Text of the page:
- Independent sports facilities
- Scattered across the city there are football, basketball and beach volleyball courts that can be used free of charge. There is an outdoor municipal fitness studio on the southern Adolf-Wächter-Straße (currently closed). There is also a fitness trail in the nearby Wolfsgrube wood , and another has been created in the student forest.
- January, May, June, July, November and December: Young master pianists (concert series of young pianists from various music academies in the rooms of the Steingraeber & Sons piano factory)
- February / March: Bayreuth carnival parade and carnival market
- April: Bayreuth Easter Festival (benefit concerts in favor of children with cancer)
- May: Musica Bayreuth
- June: Uniopenair
- June: time for new music
- June: Bayreuth folk festival. The first folk festival was organized by the tourist association on Mainflecklein from August 13-22, 1910, a second folk festival did not take place until 1921. In the period after the Second World War , the now annual event took place on today's Albrecht-Dürer-Strasse between the Reds Main and the railway line instead. In 1964, today's Volksfestplatz was opened on Äußere Badstrasse.
- July: Afro-Caribbean Festival
- July: Bayreuth Citizens' Festival (always on the first weekend in July)
- July: Sankt Georgen swingt , a two-day music festival that takes place in mid-July, during which many performers / bands performed in the backyards of the Sankt Georgen district and on its main street. The event has been taking place in Park Wilhelminenaue since 2018.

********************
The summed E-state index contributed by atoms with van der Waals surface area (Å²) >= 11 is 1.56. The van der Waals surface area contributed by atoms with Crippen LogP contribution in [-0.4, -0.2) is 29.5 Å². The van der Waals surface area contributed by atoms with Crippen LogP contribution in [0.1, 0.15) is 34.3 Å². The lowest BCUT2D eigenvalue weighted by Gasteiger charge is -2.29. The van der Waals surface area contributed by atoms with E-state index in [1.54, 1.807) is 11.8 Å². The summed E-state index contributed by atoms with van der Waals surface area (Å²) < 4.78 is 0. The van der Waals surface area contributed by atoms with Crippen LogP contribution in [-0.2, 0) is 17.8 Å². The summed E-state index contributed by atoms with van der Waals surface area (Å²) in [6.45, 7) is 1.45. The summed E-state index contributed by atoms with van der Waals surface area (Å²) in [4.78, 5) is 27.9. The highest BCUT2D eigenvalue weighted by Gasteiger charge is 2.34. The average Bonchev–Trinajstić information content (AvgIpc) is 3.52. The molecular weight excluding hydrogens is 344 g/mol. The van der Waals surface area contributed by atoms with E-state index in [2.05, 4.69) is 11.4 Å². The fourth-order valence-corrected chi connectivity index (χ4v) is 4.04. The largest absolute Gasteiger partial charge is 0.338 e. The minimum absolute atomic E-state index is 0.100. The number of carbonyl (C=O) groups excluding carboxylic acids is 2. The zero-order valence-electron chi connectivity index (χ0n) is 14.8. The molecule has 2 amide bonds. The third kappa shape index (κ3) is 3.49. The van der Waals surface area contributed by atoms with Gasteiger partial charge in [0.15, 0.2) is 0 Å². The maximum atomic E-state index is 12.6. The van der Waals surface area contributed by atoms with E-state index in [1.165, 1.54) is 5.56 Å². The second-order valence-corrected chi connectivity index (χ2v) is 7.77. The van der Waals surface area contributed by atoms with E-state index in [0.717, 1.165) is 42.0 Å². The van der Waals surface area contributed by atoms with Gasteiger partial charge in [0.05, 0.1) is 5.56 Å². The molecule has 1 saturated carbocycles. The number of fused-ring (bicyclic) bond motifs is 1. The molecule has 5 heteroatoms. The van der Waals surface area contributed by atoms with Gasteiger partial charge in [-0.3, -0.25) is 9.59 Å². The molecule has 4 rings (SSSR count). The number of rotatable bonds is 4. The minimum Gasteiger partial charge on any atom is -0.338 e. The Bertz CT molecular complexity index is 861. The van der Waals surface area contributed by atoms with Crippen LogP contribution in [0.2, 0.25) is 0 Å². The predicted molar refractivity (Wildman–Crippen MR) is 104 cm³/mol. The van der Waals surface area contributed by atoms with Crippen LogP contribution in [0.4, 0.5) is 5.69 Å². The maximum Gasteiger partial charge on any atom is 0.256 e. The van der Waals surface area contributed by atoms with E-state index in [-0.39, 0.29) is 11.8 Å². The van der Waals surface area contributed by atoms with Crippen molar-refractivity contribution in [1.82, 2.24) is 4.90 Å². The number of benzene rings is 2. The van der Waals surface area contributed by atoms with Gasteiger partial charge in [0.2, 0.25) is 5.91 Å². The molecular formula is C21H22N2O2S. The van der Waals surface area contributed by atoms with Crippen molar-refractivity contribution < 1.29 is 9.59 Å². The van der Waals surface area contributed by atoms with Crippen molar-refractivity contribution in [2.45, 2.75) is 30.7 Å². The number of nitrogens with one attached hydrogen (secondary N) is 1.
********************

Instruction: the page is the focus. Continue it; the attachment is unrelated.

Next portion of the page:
- July: Bayreuth Piano Festival
- July – August: Bayreuth Festival , Summer Night Festival, Festival of Young Artists (former youth festival meeting)
- August: Children's holiday town Mini-Bayreuth with children's parliament on the grounds of the SC Kreuz
- September: Rock in Bayreuth
- September: Bayreuth Baroque (opera performances in the margravial opera house )
- October: Bayreuth Pub Festival: On November 3rd, 1993 the first pub festival took place with ten bands on ten stages. At the 27th festival in 2019 there were 27 concerts on twenty stages, whereby all venues could be visited with one ticket.
- October: Bayreuth Museum Night (the day before the time change)
- October: Since 2008 the city has been awarding the Bayreuth Margravine Wilhelmine Prize for tolerance and humanity in cultural diversity every year as part of the Bayreuth Future Forum symposium
Every January 6th, called “Öberschtn”, people meet in good company to “drink strength”. According to a centuries-old Franconian tradition, you can drink a “ Seidla ” strong beer or a “Schnäpsla” every month in order to recharge your batteries for the new year.
In 1990 the British heavy metal band Iron Maiden was not allowed to perform in Bayreuth. The city administration canceled a planned concert in the Upper Franconian Hall, this was justified by the music style known as "brutal rock".
Economy and Infrastructure
In 2016, Bayreuth achieved a gross domestic product (GDP) of 4.527 billion euros within the city limits . In the same year, GDP per capita was 62,352 euros (Bavaria: 44,215 euros / Germany: 38,180 euros) and thus well above the regional and national average. There were around 66,300 employed people in the city in 2017. The unemployment rate in December 2018 was 4.4% and thus above the Bavarian average of 2.7%, but below the national average.
In the Future Atlas 2016 , the independent city of Bayreuth was ranked 65th out of 402 rural districts and independent cities in Germany, making it one of the places with "high future opportunities".